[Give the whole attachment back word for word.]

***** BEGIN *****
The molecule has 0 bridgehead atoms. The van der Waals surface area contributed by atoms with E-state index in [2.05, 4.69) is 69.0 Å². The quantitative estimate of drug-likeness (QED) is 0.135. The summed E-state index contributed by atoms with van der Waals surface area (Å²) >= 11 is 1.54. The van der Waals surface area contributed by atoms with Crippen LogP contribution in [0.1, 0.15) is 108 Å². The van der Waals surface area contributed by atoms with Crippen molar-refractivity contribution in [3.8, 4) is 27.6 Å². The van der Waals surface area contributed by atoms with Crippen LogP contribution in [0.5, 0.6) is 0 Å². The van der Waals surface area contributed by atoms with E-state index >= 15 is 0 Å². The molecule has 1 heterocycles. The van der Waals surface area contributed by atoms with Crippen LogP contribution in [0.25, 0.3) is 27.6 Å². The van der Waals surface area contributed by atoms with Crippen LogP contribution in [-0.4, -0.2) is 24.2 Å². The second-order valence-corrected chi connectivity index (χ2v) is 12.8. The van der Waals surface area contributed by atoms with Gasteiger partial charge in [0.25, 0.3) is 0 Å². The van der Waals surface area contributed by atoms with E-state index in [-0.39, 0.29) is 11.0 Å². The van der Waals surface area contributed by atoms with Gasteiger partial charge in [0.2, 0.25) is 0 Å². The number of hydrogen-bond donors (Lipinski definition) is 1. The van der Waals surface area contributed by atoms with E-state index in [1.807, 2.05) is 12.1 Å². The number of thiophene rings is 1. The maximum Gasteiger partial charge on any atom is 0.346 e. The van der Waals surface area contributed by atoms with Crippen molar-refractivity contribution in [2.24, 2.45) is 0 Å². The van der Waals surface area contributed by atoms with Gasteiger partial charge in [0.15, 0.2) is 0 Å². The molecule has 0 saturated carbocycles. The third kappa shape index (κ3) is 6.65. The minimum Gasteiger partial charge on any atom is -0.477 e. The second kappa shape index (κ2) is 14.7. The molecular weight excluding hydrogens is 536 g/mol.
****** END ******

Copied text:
The molecule has 0 bridgehead atoms. The van der Waals surface area contributed by atoms with E-state index in [2.05, 4.69) is 69.0 Å². The quantitative estimate of drug-likeness (QED) is 0.135. The summed E-state index contributed by atoms with van der Waals surface area (Å²) >= 11 is 1.54. The van der Waals surface area contributed by atoms with Crippen LogP contribution in [0.1, 0.15) is 108 Å². The van der Waals surface area contributed by atoms with Crippen molar-refractivity contribution in [3.8, 4) is 27.6 Å². The van der Waals surface area contributed by atoms with Crippen LogP contribution in [0.5, 0.6) is 0 Å². The van der Waals surface area contributed by atoms with E-state index >= 15 is 0 Å². The molecule has 1 heterocycles. The van der Waals surface area contributed by atoms with Crippen LogP contribution in [0.25, 0.3) is 27.6 Å². The van der Waals surface area contributed by atoms with Crippen LogP contribution in [-0.4, -0.2) is 24.2 Å². The second-order valence-corrected chi connectivity index (χ2v) is 12.8. The van der Waals surface area contributed by atoms with Gasteiger partial charge in [0.25, 0.3) is 0 Å². The van der Waals surface area contributed by atoms with E-state index in [-0.39, 0.29) is 11.0 Å². The van der Waals surface area contributed by atoms with Gasteiger partial charge in [0.2, 0.25) is 0 Å². The number of hydrogen-bond donors (Lipinski definition) is 1. The van der Waals surface area contributed by atoms with E-state index in [1.807, 2.05) is 12.1 Å². The number of thiophene rings is 1. The maximum Gasteiger partial charge on any atom is 0.346 e. The van der Waals surface area contributed by atoms with Crippen molar-refractivity contribution in [2.24, 2.45) is 0 Å². The van der Waals surface area contributed by atoms with Gasteiger partial charge in [0.15, 0.2) is 0 Å². The molecule has 0 saturated carbocycles. The third kappa shape index (κ3) is 6.65. The minimum Gasteiger partial charge on any atom is -0.477 e. The second kappa shape index (κ2) is 14.7. The molecular weight excluding hydrogens is 536 g/mol.